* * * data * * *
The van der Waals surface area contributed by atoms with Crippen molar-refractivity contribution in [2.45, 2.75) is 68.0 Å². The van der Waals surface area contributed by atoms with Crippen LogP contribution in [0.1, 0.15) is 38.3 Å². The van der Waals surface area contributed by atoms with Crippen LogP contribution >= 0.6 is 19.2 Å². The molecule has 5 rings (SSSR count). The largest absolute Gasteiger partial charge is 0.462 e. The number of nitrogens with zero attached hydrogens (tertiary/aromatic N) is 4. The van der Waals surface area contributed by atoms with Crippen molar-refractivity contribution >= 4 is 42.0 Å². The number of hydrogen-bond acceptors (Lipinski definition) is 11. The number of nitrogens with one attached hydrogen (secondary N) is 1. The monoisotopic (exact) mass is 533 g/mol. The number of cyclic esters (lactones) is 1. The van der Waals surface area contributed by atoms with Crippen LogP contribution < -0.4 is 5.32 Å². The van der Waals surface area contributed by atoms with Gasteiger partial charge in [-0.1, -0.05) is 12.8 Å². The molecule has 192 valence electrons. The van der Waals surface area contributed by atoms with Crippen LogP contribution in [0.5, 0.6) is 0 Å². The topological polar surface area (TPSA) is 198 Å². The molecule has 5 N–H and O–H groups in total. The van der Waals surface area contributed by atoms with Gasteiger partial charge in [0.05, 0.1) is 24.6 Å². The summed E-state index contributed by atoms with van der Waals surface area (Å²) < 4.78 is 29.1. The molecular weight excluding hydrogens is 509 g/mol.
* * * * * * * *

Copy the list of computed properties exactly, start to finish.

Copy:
The van der Waals surface area contributed by atoms with Crippen molar-refractivity contribution in [2.45, 2.75) is 68.0 Å². The van der Waals surface area contributed by atoms with Crippen LogP contribution in [0.1, 0.15) is 38.3 Å². The van der Waals surface area contributed by atoms with Crippen LogP contribution >= 0.6 is 19.2 Å². The molecule has 5 rings (SSSR count). The largest absolute Gasteiger partial charge is 0.462 e. The number of nitrogens with zero attached hydrogens (tertiary/aromatic N) is 4. The van der Waals surface area contributed by atoms with Crippen molar-refractivity contribution >= 4 is 42.0 Å². The number of hydrogen-bond acceptors (Lipinski definition) is 11. The number of nitrogens with one attached hydrogen (secondary N) is 1. The monoisotopic (exact) mass is 533 g/mol. The number of cyclic esters (lactones) is 1. The van der Waals surface area contributed by atoms with Crippen LogP contribution < -0.4 is 5.32 Å². The van der Waals surface area contributed by atoms with Gasteiger partial charge in [-0.1, -0.05) is 12.8 Å². The molecule has 192 valence electrons. The van der Waals surface area contributed by atoms with Crippen LogP contribution in [0.5, 0.6) is 0 Å². The topological polar surface area (TPSA) is 198 Å². The molecule has 5 N–H and O–H groups in total. The van der Waals surface area contributed by atoms with Gasteiger partial charge in [0.05, 0.1) is 24.6 Å². The summed E-state index contributed by atoms with van der Waals surface area (Å²) < 4.78 is 29.1. The molecular weight excluding hydrogens is 509 g/mol.